Money Talk Podcast, Friday June 28, 2024

Advisors on This Week’s Show

Kyle Tetting

Art Rothschild

Steve Giles

(with Max Hoelzl and Joel Dresang, engineered by Jason Scuglik)

Week in Review (June 24-28 2024)

Significant Economic Indicators & Reports


No major releases


The pace of increases in housing prices slowed a little in April while still setting a record high, according to the S&P CoreLogic Case-Shiller home price index. Prices in April rose 6.3% from April 2023, down from a 6.5% year-to-year increase in March. Seasonally adjusted, the index rose 0.5% from March, the same monthly gain as from February. Among 20 cities closely followed by the home price index, 13 set all-time highs in April. Housing prices have remained a sticking point for Federal Reserve efforts to slow down overall inflation.

The Conference Board said its consumer confidence index sank slightly in June as expectations remained low but overall stayed within a narrow range that has prevailed for much of the last two years. Optimism from labor conditions continued to outweigh concerns about inflation and other matters, the business research group reported. Survey results showed plans for home buying stayed near record lows. Vacation plans kept rising but remained below pre-pandemic levels.


The annual rate of new home sales sank 11% in May and was down 16% from the previous year. Since April 2022, just after the Fed started raising interest rates, only one month has had sales above the pre-pandemic level. The Commerce Department reported that the inventory of new houses for sale was 9.3 months’ worth, up from 5.6 just before the pandemic and above the 6.1-month average since 1963. The median sales price of a new house declined 0.9% from May 2023 to $417,400.


The U.S. economy grew at an annual pace of 1.4% in the first quarter, according to the last of three estimates of the gross domestic product. The rate was up from an earlier Bureau of Economic Analysis estimate of 1.3%, in part because imports – which weigh against economic growth – were lower. Consumer spending was weaker than initially reported, rising at a 1.5% annual rate instead of 2%. The overall 1.4% growth rate was down from a 3.4% pace in the final quarter of 2023 and was the slowest pace since back-to-back declines at the beginning of 2022.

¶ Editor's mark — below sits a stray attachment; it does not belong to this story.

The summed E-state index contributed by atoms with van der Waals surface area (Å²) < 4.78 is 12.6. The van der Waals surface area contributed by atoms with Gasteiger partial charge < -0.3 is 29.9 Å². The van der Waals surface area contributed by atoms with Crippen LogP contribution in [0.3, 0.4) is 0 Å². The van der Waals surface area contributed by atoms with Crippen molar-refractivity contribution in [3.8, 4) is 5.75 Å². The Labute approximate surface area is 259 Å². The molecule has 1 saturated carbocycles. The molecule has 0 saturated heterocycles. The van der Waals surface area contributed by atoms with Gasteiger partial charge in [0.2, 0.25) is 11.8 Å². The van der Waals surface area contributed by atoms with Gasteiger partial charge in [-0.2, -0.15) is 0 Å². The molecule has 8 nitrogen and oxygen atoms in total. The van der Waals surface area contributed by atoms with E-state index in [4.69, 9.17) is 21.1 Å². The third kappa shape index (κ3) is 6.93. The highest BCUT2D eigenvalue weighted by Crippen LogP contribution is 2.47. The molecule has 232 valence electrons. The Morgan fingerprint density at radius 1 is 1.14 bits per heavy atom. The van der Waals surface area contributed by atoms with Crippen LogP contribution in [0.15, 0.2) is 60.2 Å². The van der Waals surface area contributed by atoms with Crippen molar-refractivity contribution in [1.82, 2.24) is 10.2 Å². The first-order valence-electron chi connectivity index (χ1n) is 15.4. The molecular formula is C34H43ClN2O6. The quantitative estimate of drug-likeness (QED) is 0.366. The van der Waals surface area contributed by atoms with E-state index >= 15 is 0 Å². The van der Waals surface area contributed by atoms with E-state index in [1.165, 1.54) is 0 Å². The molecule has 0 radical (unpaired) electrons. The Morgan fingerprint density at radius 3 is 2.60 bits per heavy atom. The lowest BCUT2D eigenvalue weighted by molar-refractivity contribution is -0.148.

A Landaas & Company graphic looking at Bureau of Economic Analysis figures on gross domestic product.

The four-week moving average for initial unemployment claims rose for the sixth time in seven weeks, reaching its highest level since last August. Labor Department figures show the moving average 35% below the 57-year average and 13% higher than it was just before the COVID-19 pandemic. Close to 1.8 million Americans were claiming unemployment compensation in the latest week, up 1% from the week before and up 3% from the year before.

Orders for durable goods rose 0.1% in May, tapering off from gains of 0.2% in April and 0.8% in March. The Commerce Department measure of manufacturing demand was up 0.1% from May 2023. Excluding volatile orders for transportation equipment, demand fell 0.1% from April and was up 1.9% from the year before. Core capital goods orders, which indicate commercial investments, fell 0.6% for month, rose 0.9% from the year before.

Pending home sales sank 2.1% in May, according to an index from the National Association of Realtors. Demand for existing houses was nearly 7% below the index in May 2023. The trade group also noted increased housing inventory and said residential real estate prices should start stabilizing. The group forecast that traditional mortgage rates will level off at 6% for 2024 and 2025 and that sales should rise to 4.26 million houses this year, which would be about 4% higher than in 2023.


Inflation slowed in May amid subdued consumer spending, according to the Bureau of Economic Analysis. The Federal Reserve Board’s favorite measure of inflation eased to 2.6% from the year before, down from a four-decade high of 7.1% two years ago. It remained above the Fed’s long-range target of 2%. The personal consumption expenditures index was unchanged from April. A core measure that excludes volatile food and energy costs edged up 0.1% in May and was also 2.6% above May 2023, its smallest 12-month gain since March 2021. Personal spending, which accounts for about two-thirds of economic growth, increased by 0.2% in May while personal income rose 0.5%.

A Landaas & Company graphic on the latest Bureau of Economic Analysis figures on inflation

A precursor to consumer spending, consumer sentiment, was statistically unchanged in June with slightly weaker feelings toward current conditions and brighter outlooks for the year ahead and longer. The University of Michigan said its longstanding survey found attitudes still historically low, though 36% above their record trough in June 2022. Consumers expressed concerns of high prices and weakening incomes, but they also raised expectations amid prospected of softer interest rates.


  • Nasdaq – 17733, up 43 points or 0.2%
  • Standard & Poor’s 500 – 5461, down 4 points or 0.1%
  • Dow Jones Industrial – 39123, down 27 points or 0.1%
  • 10-year U.S. Treasury Note – 4.34%, up 0.09%